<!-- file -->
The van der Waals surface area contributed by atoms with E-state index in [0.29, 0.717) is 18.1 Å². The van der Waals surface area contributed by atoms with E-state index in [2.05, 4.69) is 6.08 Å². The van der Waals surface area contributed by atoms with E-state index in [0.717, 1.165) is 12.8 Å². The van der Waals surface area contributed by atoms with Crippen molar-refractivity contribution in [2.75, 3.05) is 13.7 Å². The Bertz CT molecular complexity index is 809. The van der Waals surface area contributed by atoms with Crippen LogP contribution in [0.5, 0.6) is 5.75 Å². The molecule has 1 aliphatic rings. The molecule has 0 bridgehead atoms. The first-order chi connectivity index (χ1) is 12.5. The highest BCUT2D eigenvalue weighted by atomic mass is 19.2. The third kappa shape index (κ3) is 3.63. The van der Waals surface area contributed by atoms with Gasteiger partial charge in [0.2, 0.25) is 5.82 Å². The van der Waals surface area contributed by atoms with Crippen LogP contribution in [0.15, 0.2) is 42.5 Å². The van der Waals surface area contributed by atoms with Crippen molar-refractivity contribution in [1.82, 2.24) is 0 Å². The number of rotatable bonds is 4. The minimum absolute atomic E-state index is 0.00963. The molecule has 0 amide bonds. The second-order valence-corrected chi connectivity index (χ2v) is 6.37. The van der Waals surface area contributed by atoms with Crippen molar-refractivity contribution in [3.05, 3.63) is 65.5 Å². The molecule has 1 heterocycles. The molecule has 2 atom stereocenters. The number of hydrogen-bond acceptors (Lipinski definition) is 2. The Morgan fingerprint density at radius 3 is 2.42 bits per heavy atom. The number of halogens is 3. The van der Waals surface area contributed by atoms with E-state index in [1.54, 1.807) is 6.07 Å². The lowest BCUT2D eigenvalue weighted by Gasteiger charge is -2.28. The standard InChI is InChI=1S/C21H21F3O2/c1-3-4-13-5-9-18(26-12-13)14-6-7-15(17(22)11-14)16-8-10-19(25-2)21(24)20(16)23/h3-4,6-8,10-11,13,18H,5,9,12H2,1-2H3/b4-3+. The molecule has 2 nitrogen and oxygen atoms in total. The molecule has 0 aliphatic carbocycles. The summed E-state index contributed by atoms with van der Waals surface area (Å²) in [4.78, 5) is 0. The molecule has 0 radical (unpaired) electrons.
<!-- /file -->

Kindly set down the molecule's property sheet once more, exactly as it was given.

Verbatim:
The van der Waals surface area contributed by atoms with E-state index in [0.29, 0.717) is 18.1 Å². The van der Waals surface area contributed by atoms with E-state index in [2.05, 4.69) is 6.08 Å². The van der Waals surface area contributed by atoms with E-state index in [0.717, 1.165) is 12.8 Å². The van der Waals surface area contributed by atoms with Crippen molar-refractivity contribution in [2.75, 3.05) is 13.7 Å². The Bertz CT molecular complexity index is 809. The van der Waals surface area contributed by atoms with Crippen LogP contribution in [0.5, 0.6) is 5.75 Å². The molecule has 1 aliphatic rings. The molecule has 0 bridgehead atoms. The first-order chi connectivity index (χ1) is 12.5. The highest BCUT2D eigenvalue weighted by atomic mass is 19.2. The third kappa shape index (κ3) is 3.63. The van der Waals surface area contributed by atoms with Gasteiger partial charge in [0.2, 0.25) is 5.82 Å². The van der Waals surface area contributed by atoms with Crippen LogP contribution in [0.15, 0.2) is 42.5 Å². The van der Waals surface area contributed by atoms with Crippen molar-refractivity contribution in [1.82, 2.24) is 0 Å². The number of rotatable bonds is 4. The minimum absolute atomic E-state index is 0.00963. The molecule has 0 amide bonds. The second-order valence-corrected chi connectivity index (χ2v) is 6.37. The van der Waals surface area contributed by atoms with Crippen molar-refractivity contribution in [3.05, 3.63) is 65.5 Å². The molecule has 1 heterocycles. The molecule has 2 atom stereocenters. The number of hydrogen-bond acceptors (Lipinski definition) is 2. The Morgan fingerprint density at radius 3 is 2.42 bits per heavy atom. The number of halogens is 3. The van der Waals surface area contributed by atoms with E-state index in [1.54, 1.807) is 6.07 Å². The lowest BCUT2D eigenvalue weighted by Gasteiger charge is -2.28. The standard InChI is InChI=1S/C21H21F3O2/c1-3-4-13-5-9-18(26-12-13)14-6-7-15(17(22)11-14)16-8-10-19(25-2)21(24)20(16)23/h3-4,6-8,10-11,13,18H,5,9,12H2,1-2H3/b4-3+. The molecule has 2 nitrogen and oxygen atoms in total. The molecule has 0 aliphatic carbocycles. The summed E-state index contributed by atoms with van der Waals surface area (Å²) in [4.78, 5) is 0. The molecule has 0 radical (unpaired) electrons.